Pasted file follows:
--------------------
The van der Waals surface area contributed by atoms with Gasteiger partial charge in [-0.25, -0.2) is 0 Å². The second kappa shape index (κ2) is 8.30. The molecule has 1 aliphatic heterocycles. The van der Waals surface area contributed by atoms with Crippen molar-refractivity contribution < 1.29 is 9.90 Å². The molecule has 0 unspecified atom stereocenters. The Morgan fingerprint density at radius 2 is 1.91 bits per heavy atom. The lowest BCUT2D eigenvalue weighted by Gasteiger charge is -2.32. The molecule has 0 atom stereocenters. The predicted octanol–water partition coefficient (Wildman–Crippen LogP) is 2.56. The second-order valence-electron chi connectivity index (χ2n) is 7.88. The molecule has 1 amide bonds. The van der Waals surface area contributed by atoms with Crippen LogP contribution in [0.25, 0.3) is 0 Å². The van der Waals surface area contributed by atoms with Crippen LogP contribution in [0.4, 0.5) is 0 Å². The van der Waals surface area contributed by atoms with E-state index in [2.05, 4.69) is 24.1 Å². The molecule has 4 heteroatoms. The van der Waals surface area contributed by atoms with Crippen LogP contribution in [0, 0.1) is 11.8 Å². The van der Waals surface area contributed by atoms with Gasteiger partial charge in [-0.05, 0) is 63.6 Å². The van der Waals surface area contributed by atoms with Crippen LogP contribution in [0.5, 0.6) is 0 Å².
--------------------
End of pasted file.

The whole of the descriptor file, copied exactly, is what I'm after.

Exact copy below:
The van der Waals surface area contributed by atoms with Gasteiger partial charge in [-0.25, -0.2) is 0 Å². The second kappa shape index (κ2) is 8.30. The molecule has 1 aliphatic heterocycles. The van der Waals surface area contributed by atoms with Crippen molar-refractivity contribution < 1.29 is 9.90 Å². The molecule has 0 unspecified atom stereocenters. The Morgan fingerprint density at radius 2 is 1.91 bits per heavy atom. The lowest BCUT2D eigenvalue weighted by Gasteiger charge is -2.32. The molecule has 0 atom stereocenters. The predicted octanol–water partition coefficient (Wildman–Crippen LogP) is 2.56. The second-order valence-electron chi connectivity index (χ2n) is 7.88. The molecule has 1 amide bonds. The van der Waals surface area contributed by atoms with Crippen LogP contribution in [0.25, 0.3) is 0 Å². The van der Waals surface area contributed by atoms with Crippen LogP contribution in [0.4, 0.5) is 0 Å². The van der Waals surface area contributed by atoms with E-state index in [2.05, 4.69) is 24.1 Å². The molecule has 4 heteroatoms. The van der Waals surface area contributed by atoms with Crippen LogP contribution in [0, 0.1) is 11.8 Å². The van der Waals surface area contributed by atoms with Gasteiger partial charge in [-0.05, 0) is 63.6 Å². The van der Waals surface area contributed by atoms with Crippen LogP contribution in [0.5, 0.6) is 0 Å².